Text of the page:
"The (European) Central Bank has already introduced various measures to help growth… we see no reason to buy up state bonds now," Christoph Schmidt, an economic adviser to the German government, said as quoted by Reuters.
In Schmidt’s opinion, despite Eurozone deflation, a bond-buying program can quickly be launched in order to stave off falling prices when necessary. But preemptive easing would ruin the political will for economic reforms in less efficient member states, the expert said.
"The more active the central bank is… the bigger the risk that France and Italy throw the necessary reforms into the long grass," Schmidt said.
Jens Weidmann, member of the ECB Governing Council, in an interview with the Frankfurter Allgemeine newspaper also spoke out against the ECB's plan to launch a full-scale bond-buying program.
"As things are at the moment and if oil prices remain this low, inflation will be lower than expected, but growth will be better," Weidmann said. "The situation in Europe isn't as bad as some people believe."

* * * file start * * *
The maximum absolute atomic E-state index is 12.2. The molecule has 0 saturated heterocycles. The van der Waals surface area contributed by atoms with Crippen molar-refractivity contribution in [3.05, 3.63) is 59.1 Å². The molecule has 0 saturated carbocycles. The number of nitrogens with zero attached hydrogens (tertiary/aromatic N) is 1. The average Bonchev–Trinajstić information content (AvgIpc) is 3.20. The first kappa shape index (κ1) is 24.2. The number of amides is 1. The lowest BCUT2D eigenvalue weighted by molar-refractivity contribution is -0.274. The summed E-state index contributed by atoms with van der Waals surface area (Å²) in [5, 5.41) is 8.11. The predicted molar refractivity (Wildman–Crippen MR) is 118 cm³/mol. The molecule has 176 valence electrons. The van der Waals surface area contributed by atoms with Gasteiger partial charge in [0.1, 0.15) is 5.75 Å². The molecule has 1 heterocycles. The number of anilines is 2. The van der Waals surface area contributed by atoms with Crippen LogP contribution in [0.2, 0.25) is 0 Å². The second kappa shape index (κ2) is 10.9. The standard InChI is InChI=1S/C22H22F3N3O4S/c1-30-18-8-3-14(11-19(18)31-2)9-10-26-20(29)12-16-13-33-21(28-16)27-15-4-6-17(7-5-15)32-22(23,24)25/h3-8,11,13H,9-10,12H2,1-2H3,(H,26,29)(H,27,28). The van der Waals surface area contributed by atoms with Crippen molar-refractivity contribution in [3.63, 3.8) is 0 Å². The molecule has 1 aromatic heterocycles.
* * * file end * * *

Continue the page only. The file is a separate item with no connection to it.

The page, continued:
According to Bundesbank data, Germany's economy will expand by 1% in 2015. This year German GDP added 1.4%, lower than the June forecast of 1.9%.
The ECB’s monetary policy is pretty lax already as the interest rate is ultra-low, kept at 0.05%; the regulator has intervened sporadically in the economy during the past two years. However, a full-scale bond-buying program would provide a significant boost in confidence to the Eurozone, including in financial markets.
“Cheap money should not be allowed to dent the reform zeal in some countries. There is no alternative to structural reforms — if things are going to improve again," Schaeuble said. “Germany's voice has weight… But even if we're the strongest economy, Germany can't always get its way. At the end of the day a compromise is what's needed. But the arguments from Jens Weidmann are strong and are listened to in the ECB,” German FM added.
In Schaeuble’s opinion, a compromise can be achieved via direct consultations between himself, the German chancellor Angela Merkel and ECB head Draghi.